Different people have different ideas about the needed extra substance. I favor something called participatory society, or, if it proves more compelling without being fractious, we could call it participatory socialism. As succinctly as possible, whatever name it takes, for me this would include: feminist kinship and gender relations emphasizing men and women not only having equal opportunity and rights, but also equally assertive and caring roles in social life; intercommunalist racial, ethnic, and other relations emphasizing people having means to elaborate and sustain cultural ties and commitments of their own choosing; participatory politics including collective self management via assemblies serving from neighborhood to society level, and renovated legal and executive relations stressing solidarity, justice, and self management; as well as participatory economics including federated workplace and industry councils, equitable remuneration, a new division of labor eliminating harsh hierarchies of empowerment, and participatory planning in place of markets or central planning.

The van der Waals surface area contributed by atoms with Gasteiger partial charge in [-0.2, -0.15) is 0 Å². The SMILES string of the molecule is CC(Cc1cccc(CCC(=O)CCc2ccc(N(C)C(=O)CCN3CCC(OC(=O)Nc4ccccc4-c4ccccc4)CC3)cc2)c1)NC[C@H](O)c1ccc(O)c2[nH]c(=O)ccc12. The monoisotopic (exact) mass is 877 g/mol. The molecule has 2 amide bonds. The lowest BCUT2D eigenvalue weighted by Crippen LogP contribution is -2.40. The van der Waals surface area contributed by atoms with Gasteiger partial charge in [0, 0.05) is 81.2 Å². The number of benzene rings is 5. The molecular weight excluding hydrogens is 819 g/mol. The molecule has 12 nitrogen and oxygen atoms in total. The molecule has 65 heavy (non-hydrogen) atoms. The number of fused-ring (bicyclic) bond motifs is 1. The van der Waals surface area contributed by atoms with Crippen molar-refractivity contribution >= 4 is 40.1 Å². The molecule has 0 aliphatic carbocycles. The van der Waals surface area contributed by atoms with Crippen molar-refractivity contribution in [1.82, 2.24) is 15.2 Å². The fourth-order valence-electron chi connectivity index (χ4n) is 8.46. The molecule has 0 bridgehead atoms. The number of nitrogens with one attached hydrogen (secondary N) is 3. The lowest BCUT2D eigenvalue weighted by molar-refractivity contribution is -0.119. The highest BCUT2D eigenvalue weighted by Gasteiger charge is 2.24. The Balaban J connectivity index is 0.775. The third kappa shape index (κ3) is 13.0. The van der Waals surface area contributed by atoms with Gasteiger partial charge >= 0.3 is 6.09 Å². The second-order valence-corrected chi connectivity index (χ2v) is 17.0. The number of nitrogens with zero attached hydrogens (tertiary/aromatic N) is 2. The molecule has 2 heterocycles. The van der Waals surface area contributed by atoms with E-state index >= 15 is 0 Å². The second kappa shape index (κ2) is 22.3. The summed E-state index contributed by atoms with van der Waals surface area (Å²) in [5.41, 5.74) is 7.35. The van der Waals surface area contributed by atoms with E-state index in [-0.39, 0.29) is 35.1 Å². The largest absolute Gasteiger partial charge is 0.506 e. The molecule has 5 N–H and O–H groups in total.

But my immediate point in this introduction to a series of explorations of “socialism” isn’t what the substance of a needed “ism” ought to be, whether the above or something else, but, instead, that the substance ought to be far more substantial than anything now generally supported, which means that even as activists oppose vile Trumpism and advocate for worthy Sanders-ism, whether we call our goals socialism or not, we should also mutually supportively and inclusively propose, explore, debate, and arrive at a far more substantial and clearly communicable shared vision of what we favor.
Note: Forthcoming articles in this series will address diverse facets of socialism including especially desirable values, consistent institutions, and workable methods of attaining them, as well as associated controversies, criticisms, and debates. If you have ideas for issues or ideas to include in the series, or you doubt or reject points I raise, or you have alternatives you would like assessed, as we proceed, please either indicate your views in comments attached to series articles or, if you prefer, send them to me directly via email to [email protected]. I will pay close attention and also try to reply.